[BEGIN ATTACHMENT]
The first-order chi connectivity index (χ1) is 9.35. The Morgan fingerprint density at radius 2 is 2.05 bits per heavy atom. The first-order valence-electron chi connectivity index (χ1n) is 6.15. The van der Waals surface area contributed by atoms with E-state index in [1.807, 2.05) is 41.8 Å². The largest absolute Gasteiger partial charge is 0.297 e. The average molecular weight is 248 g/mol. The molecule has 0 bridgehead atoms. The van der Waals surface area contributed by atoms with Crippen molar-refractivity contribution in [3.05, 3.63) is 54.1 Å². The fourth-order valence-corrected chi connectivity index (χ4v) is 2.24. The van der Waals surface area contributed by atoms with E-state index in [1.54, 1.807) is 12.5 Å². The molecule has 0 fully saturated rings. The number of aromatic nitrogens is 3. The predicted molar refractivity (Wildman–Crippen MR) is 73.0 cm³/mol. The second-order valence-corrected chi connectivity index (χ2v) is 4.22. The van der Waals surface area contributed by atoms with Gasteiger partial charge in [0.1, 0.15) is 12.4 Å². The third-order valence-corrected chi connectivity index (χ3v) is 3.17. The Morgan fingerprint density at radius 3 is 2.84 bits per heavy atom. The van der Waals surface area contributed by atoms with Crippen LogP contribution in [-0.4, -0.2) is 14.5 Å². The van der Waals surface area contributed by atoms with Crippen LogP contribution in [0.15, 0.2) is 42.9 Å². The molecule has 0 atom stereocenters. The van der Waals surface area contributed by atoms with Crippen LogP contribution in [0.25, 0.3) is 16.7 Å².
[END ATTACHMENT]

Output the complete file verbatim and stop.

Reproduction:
The first-order chi connectivity index (χ1) is 9.35. The Morgan fingerprint density at radius 2 is 2.05 bits per heavy atom. The first-order valence-electron chi connectivity index (χ1n) is 6.15. The van der Waals surface area contributed by atoms with E-state index in [1.807, 2.05) is 41.8 Å². The largest absolute Gasteiger partial charge is 0.297 e. The average molecular weight is 248 g/mol. The molecule has 0 bridgehead atoms. The van der Waals surface area contributed by atoms with Crippen molar-refractivity contribution in [3.05, 3.63) is 54.1 Å². The fourth-order valence-corrected chi connectivity index (χ4v) is 2.24. The van der Waals surface area contributed by atoms with E-state index in [1.54, 1.807) is 12.5 Å². The molecule has 0 fully saturated rings. The number of aromatic nitrogens is 3. The predicted molar refractivity (Wildman–Crippen MR) is 73.0 cm³/mol. The second-order valence-corrected chi connectivity index (χ2v) is 4.22. The van der Waals surface area contributed by atoms with Gasteiger partial charge in [0.1, 0.15) is 12.4 Å². The third-order valence-corrected chi connectivity index (χ3v) is 3.17. The Morgan fingerprint density at radius 3 is 2.84 bits per heavy atom. The van der Waals surface area contributed by atoms with Crippen LogP contribution in [-0.4, -0.2) is 14.5 Å². The van der Waals surface area contributed by atoms with Crippen LogP contribution in [0.15, 0.2) is 42.9 Å². The molecule has 0 atom stereocenters. The van der Waals surface area contributed by atoms with Crippen LogP contribution in [0.25, 0.3) is 16.7 Å².